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In a strategic move, American telecom major AT&T has sold its network cloud technology to Microsoft and moved its 5G stuff onto Azure.

The big move will start with the 5G core, but there seems to be no limit to the amount of its network AT&T is prepared to entrust to Microsoft. As if to symbolise its total capitulation on this matter AT&T is handing over its cloud tech to be chucked into the Azure for Operators mix.

Commenting on the development, AT&T Chief Technology Officer Andre Fuetsch said the company’s Network Cloud team has proved that running a network in the cloud drives speed, security, cost improvements and innovation.

“Microsoft’s decision to acquire these assets is a testament to AT&T’s leadership in network virtualization, culture of innovation, and realization of a telco-grade cloud stack. The next step is making this capability accessible to operators around the world and ensuring it has the resources behind it to continue to evolve and improve. And do it securely. Microsoft’s cloud expertise and global reach make them the perfect fit for this next phase,” said Andre Fuetsch.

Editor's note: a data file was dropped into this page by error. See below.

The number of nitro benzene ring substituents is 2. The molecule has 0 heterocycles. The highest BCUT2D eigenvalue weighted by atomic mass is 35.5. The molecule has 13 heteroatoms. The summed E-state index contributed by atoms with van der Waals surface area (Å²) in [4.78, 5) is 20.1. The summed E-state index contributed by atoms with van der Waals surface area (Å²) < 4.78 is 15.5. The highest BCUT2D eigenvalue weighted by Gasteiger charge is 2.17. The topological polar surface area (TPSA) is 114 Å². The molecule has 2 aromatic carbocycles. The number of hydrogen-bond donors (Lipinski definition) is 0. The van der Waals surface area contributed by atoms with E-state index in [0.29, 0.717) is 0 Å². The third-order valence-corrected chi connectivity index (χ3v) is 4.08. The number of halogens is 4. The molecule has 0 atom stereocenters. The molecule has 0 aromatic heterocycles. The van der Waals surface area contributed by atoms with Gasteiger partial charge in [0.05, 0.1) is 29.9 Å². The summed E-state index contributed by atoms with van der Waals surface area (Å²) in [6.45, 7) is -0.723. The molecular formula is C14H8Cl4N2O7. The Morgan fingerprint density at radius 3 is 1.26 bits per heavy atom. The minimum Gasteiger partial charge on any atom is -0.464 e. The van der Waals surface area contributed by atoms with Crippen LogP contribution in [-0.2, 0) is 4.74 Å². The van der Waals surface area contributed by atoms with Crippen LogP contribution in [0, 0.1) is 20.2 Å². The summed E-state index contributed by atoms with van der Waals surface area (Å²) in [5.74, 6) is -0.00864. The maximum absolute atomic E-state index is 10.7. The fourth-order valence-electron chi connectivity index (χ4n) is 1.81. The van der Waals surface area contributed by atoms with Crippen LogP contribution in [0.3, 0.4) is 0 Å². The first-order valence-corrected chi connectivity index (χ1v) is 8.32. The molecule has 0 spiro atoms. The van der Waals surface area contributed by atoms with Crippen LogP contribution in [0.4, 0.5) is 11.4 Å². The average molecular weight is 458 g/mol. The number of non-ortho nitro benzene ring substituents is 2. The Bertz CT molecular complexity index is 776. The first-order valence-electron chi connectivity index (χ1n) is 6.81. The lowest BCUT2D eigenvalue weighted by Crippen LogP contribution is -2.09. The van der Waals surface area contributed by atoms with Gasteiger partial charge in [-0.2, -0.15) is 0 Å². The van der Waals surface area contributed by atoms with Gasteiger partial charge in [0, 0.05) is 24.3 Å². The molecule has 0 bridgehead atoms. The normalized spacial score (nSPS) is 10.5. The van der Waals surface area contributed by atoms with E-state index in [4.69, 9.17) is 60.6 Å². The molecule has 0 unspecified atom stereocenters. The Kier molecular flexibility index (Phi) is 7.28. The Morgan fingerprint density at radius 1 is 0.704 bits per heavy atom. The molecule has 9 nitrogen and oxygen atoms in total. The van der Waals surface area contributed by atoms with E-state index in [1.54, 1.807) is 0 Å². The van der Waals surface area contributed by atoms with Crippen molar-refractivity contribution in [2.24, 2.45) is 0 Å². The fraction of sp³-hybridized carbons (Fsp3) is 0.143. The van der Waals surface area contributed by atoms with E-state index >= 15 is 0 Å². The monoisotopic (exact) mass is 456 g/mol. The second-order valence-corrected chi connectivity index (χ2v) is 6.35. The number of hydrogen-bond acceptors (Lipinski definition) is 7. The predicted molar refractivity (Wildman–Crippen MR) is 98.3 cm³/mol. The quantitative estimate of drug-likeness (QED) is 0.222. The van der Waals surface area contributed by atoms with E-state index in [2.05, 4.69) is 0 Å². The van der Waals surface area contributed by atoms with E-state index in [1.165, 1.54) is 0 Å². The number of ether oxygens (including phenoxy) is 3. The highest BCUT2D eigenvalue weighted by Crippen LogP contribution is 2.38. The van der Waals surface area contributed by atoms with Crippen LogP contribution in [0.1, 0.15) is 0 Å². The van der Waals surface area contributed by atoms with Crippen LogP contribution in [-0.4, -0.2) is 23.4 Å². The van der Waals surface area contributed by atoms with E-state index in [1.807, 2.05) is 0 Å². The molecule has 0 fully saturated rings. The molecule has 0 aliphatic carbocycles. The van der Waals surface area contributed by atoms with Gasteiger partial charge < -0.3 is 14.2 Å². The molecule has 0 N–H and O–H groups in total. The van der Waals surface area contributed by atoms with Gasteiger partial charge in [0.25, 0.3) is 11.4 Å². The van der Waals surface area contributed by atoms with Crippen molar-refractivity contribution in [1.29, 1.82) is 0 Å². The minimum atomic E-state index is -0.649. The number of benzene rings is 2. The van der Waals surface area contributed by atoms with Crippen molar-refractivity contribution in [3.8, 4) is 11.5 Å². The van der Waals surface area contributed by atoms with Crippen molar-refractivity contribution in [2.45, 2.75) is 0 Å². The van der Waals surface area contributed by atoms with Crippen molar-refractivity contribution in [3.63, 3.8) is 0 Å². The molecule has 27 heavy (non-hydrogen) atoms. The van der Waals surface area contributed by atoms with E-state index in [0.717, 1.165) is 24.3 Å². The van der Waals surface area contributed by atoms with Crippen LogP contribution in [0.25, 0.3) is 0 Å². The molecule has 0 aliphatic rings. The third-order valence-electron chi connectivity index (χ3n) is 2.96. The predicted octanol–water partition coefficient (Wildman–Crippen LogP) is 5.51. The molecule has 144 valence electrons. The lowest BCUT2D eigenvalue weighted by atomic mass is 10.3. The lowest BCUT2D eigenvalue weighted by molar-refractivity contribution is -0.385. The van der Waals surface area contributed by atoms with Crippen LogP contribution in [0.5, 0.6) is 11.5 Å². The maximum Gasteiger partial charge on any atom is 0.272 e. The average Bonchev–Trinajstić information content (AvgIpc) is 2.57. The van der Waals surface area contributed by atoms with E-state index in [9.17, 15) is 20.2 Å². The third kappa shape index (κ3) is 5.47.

Surely, Andre Fuetsch, an even bigger testament to AT&T’s technology leadership would have been for it to not have to get Microsoft to handle everything. It seems inevitable now that all mobile networks will be run by one of the big three public cloud providers and the most noteworthy aspect of this news is a much-needed win for Microsoft in this sector after a quiet few weeks in which AWS and Google have done well.

While Dish went all-in on AWS a couple of months ago, AT&T’s other US competitors are still clinging onto the last vestiges of autonomy. Having said that, Verizon has just announced it’s partnering with Red Hat and its parent IBM to deploy its 5G network as an open hybrid cloud platform. This seems to be more in line with the kind of thing Orange recently started dabbling in and there’s no talk of public cloud at this stage, but surely it’s just a matter of time.

Steve Canepa, Global MD, Communications Sector at IBM blogged, “By working with Red Hat and IBM Global Business Services to build their 5G core network services on Red Hat OpenShift, Verizon is evolving to an open, cloud-native, containerized webscale platform that is ready to harness innovative applications that can support advanced 5G use cases.”

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